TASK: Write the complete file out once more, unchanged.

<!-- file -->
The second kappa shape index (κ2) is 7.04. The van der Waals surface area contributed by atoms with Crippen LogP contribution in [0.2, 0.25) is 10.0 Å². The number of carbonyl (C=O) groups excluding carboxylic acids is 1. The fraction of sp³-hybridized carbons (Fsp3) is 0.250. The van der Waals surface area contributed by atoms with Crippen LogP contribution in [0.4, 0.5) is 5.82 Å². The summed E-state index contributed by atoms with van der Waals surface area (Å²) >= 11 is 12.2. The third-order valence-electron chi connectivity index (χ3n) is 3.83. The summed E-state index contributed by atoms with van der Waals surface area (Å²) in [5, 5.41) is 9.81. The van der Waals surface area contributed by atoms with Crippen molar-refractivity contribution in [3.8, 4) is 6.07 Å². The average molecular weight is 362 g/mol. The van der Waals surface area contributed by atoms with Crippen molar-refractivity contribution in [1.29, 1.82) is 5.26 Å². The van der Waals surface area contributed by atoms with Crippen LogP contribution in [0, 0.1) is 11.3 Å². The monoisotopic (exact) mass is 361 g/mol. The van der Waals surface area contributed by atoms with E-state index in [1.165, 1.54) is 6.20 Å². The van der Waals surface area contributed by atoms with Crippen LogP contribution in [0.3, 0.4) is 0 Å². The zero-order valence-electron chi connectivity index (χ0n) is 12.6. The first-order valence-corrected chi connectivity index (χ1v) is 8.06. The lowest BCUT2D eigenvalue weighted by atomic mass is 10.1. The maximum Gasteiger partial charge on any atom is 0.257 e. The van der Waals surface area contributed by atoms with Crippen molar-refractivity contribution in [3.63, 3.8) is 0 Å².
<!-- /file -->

The second kappa shape index (κ2) is 7.04. The van der Waals surface area contributed by atoms with Crippen LogP contribution in [0.2, 0.25) is 10.0 Å². The number of carbonyl (C=O) groups excluding carboxylic acids is 1. The fraction of sp³-hybridized carbons (Fsp3) is 0.250. The van der Waals surface area contributed by atoms with Crippen LogP contribution in [0.4, 0.5) is 5.82 Å². The summed E-state index contributed by atoms with van der Waals surface area (Å²) >= 11 is 12.2. The third-order valence-electron chi connectivity index (χ3n) is 3.83. The summed E-state index contributed by atoms with van der Waals surface area (Å²) in [5, 5.41) is 9.81. The van der Waals surface area contributed by atoms with Crippen molar-refractivity contribution in [3.8, 4) is 6.07 Å². The average molecular weight is 362 g/mol. The van der Waals surface area contributed by atoms with Crippen molar-refractivity contribution in [1.29, 1.82) is 5.26 Å². The van der Waals surface area contributed by atoms with Crippen LogP contribution in [0, 0.1) is 11.3 Å². The monoisotopic (exact) mass is 361 g/mol. The van der Waals surface area contributed by atoms with E-state index in [1.165, 1.54) is 6.20 Å². The van der Waals surface area contributed by atoms with Crippen LogP contribution in [0.3, 0.4) is 0 Å². The zero-order valence-electron chi connectivity index (χ0n) is 12.6. The first-order valence-corrected chi connectivity index (χ1v) is 8.06. The lowest BCUT2D eigenvalue weighted by atomic mass is 10.1. The maximum Gasteiger partial charge on any atom is 0.257 e. The van der Waals surface area contributed by atoms with Crippen molar-refractivity contribution in [3.63, 3.8) is 0 Å².